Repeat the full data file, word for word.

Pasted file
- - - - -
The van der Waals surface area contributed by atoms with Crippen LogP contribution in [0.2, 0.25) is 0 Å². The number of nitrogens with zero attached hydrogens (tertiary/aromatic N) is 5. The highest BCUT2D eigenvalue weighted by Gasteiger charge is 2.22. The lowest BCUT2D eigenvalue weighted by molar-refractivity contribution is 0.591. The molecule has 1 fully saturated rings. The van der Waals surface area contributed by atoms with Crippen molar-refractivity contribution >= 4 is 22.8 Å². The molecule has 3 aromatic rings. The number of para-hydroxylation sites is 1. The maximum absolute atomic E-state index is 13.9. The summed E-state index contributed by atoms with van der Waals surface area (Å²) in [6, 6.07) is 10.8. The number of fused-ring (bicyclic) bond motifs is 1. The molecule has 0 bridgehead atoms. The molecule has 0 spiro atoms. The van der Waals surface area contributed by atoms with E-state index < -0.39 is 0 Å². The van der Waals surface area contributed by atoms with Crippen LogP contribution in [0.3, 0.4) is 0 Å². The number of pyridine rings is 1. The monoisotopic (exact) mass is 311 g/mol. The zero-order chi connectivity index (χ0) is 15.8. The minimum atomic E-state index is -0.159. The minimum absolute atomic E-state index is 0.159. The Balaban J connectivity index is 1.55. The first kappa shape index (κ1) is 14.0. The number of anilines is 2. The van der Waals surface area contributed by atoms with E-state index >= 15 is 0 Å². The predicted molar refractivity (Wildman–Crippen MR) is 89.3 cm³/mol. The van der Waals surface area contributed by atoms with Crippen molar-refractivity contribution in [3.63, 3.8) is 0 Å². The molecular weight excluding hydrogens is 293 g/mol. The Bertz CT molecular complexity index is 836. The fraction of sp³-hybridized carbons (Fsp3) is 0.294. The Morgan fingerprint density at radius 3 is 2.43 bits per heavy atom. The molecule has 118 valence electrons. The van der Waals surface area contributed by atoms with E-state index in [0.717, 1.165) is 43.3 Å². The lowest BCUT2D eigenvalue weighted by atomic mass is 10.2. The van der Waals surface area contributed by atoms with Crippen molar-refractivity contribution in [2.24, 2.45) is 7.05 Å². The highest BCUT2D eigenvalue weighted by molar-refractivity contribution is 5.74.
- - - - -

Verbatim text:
The van der Waals surface area contributed by atoms with Crippen LogP contribution in [0.2, 0.25) is 0 Å². The number of nitrogens with zero attached hydrogens (tertiary/aromatic N) is 5. The highest BCUT2D eigenvalue weighted by Gasteiger charge is 2.22. The lowest BCUT2D eigenvalue weighted by molar-refractivity contribution is 0.591. The molecule has 1 fully saturated rings. The van der Waals surface area contributed by atoms with Crippen molar-refractivity contribution >= 4 is 22.8 Å². The molecule has 3 aromatic rings. The number of para-hydroxylation sites is 1. The maximum absolute atomic E-state index is 13.9. The summed E-state index contributed by atoms with van der Waals surface area (Å²) in [6, 6.07) is 10.8. The number of fused-ring (bicyclic) bond motifs is 1. The molecule has 0 bridgehead atoms. The molecule has 0 spiro atoms. The van der Waals surface area contributed by atoms with E-state index < -0.39 is 0 Å². The van der Waals surface area contributed by atoms with Crippen LogP contribution in [0.3, 0.4) is 0 Å². The number of pyridine rings is 1. The monoisotopic (exact) mass is 311 g/mol. The zero-order chi connectivity index (χ0) is 15.8. The minimum atomic E-state index is -0.159. The minimum absolute atomic E-state index is 0.159. The Balaban J connectivity index is 1.55. The first kappa shape index (κ1) is 14.0. The number of anilines is 2. The van der Waals surface area contributed by atoms with E-state index >= 15 is 0 Å². The predicted molar refractivity (Wildman–Crippen MR) is 89.3 cm³/mol. The van der Waals surface area contributed by atoms with Crippen molar-refractivity contribution in [3.63, 3.8) is 0 Å². The molecular weight excluding hydrogens is 293 g/mol. The Bertz CT molecular complexity index is 836. The fraction of sp³-hybridized carbons (Fsp3) is 0.294. The Morgan fingerprint density at radius 3 is 2.43 bits per heavy atom. The molecule has 118 valence electrons. The van der Waals surface area contributed by atoms with E-state index in [0.717, 1.165) is 43.3 Å². The lowest BCUT2D eigenvalue weighted by atomic mass is 10.2. The van der Waals surface area contributed by atoms with Crippen molar-refractivity contribution in [2.24, 2.45) is 7.05 Å². The highest BCUT2D eigenvalue weighted by molar-refractivity contribution is 5.74.